Types of adverse reactions
Local reaction at the injection site and non-specific systemic reactions
Mild cutaneous reactions at the injection site are not uncommon in cats (Moore et al., 2007). These include swelling, irritation, erythema, loss of hair, pain and rarely abscess formation. These reactions are more often seen with inactivated and adjuvanted vaccines (Day, 2006). An inflammatory reaction at the site of vaccination is in fact part of a desired innate immune response. It is induced by the release of cytokines and chemokines by immune cells and is required for the subsequent development of an appropriate adaptive immune response. Because cats are prone to develop FISS, lumps that persist for more than 3 months, are larger than 2 cm in diameter or continue to increase in size 1 month after vaccination (the ‘3-2-1 rule’) should be evaluated by fine needle-aspiration or collection of incisional wedge biopsy samples (Scherk et al., 2013; Hartmann et al., 2015).
The nonspecific innate response might also induce mild systemic signs such as fever and lethargy and these are the most common adverse reactions observed after vaccination and again are indicative of the vaccine stimulating the immune system (Moore et al., 2007). Although these reactions are signs of immune activation it is preferable that they should remain subclinical or at least have minimal impact on the health of the animal. In the study of Moore et al. (2007), no significant association between these local reactions with the use of specific vaccines was found. However, the multivalent panleukopenia-rhinotracheitis-calicivirus-chlamydia vaccine was significantly associated with an increased risk of lethargy with or without fever (Starr, 1993; Moore et al., 2007).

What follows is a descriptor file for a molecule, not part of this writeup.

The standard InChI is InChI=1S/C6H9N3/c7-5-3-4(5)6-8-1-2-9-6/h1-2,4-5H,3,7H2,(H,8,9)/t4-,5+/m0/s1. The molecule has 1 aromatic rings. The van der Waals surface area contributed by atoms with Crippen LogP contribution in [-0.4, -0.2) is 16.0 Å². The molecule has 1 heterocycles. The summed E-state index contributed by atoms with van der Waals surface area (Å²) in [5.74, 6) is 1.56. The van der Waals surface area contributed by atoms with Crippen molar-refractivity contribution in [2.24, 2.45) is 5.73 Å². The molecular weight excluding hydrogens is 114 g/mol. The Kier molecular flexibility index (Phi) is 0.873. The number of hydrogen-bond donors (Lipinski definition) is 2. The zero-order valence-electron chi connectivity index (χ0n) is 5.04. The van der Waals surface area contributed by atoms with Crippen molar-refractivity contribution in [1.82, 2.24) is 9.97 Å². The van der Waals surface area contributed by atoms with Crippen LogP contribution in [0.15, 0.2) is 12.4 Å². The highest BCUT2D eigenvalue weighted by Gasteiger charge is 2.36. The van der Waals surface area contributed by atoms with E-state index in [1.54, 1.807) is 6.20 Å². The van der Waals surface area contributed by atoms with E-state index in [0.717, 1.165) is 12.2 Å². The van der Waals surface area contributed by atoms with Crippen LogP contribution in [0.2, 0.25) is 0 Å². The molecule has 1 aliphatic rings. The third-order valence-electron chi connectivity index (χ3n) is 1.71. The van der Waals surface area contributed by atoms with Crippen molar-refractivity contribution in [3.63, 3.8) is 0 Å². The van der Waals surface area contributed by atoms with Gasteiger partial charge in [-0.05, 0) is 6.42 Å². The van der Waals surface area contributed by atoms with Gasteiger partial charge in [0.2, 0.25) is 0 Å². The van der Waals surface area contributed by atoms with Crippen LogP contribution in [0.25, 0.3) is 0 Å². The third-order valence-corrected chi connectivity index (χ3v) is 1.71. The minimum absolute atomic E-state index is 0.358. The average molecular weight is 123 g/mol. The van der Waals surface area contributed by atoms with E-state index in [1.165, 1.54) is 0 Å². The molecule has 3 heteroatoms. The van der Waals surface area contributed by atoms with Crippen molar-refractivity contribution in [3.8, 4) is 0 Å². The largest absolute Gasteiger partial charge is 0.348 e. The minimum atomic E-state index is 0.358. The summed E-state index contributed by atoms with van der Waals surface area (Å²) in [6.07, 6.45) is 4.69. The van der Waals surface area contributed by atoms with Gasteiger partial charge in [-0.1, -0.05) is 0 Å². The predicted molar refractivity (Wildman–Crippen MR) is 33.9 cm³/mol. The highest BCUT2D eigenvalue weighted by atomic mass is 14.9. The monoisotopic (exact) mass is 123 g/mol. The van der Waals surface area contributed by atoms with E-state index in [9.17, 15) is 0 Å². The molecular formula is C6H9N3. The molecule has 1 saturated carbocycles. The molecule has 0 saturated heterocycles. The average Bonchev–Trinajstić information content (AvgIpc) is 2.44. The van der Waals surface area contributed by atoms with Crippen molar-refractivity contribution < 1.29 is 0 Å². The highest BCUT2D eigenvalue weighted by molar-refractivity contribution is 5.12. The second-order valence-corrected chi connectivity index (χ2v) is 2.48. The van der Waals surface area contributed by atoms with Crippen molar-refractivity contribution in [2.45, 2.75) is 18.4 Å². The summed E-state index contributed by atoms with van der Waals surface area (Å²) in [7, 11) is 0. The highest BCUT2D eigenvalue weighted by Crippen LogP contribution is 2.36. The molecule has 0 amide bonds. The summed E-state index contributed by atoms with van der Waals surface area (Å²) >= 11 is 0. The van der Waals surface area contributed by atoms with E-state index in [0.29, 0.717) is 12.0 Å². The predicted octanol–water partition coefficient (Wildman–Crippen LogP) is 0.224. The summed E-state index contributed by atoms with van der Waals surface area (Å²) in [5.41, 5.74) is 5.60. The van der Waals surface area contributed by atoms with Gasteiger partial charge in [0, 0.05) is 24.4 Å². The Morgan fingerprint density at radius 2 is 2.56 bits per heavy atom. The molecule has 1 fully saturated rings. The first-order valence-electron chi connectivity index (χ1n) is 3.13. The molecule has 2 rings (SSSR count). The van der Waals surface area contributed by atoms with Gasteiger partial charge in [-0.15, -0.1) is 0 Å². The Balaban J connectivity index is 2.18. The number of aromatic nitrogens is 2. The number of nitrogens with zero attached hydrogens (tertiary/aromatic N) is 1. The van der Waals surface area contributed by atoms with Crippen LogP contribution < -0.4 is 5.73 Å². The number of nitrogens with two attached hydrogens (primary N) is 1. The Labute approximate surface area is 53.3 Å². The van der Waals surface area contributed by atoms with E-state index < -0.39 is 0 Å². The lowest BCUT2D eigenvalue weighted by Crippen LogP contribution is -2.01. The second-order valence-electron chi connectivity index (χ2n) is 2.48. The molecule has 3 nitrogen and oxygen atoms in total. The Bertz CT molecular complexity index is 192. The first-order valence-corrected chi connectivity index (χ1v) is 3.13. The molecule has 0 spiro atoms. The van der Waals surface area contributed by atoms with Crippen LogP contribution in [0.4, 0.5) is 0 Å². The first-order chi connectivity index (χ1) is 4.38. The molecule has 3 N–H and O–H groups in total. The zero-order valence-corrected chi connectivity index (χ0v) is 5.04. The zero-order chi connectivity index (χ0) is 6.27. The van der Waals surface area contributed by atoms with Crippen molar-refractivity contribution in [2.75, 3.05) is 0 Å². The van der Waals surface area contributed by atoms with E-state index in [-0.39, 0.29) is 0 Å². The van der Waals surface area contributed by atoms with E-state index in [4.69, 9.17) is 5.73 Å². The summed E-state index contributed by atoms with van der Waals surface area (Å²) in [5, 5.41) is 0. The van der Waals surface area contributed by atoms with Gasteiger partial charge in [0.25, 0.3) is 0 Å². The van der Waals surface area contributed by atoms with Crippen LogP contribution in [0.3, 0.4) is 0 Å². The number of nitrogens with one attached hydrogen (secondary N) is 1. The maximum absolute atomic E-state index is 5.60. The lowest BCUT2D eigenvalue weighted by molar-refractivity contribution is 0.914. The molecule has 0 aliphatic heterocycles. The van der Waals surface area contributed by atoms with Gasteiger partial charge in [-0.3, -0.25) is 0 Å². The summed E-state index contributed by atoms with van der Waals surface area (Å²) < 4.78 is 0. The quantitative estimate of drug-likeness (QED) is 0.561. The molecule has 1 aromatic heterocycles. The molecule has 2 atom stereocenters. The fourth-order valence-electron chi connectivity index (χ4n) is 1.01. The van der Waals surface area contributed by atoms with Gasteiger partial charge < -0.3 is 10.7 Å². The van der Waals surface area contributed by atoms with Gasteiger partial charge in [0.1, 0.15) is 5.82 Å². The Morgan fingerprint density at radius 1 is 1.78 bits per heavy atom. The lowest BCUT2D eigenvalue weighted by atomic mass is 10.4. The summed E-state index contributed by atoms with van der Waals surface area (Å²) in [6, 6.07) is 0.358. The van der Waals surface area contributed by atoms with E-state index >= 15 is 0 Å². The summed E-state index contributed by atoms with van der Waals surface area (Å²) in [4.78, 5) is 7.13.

Disease induced by the vaccine organism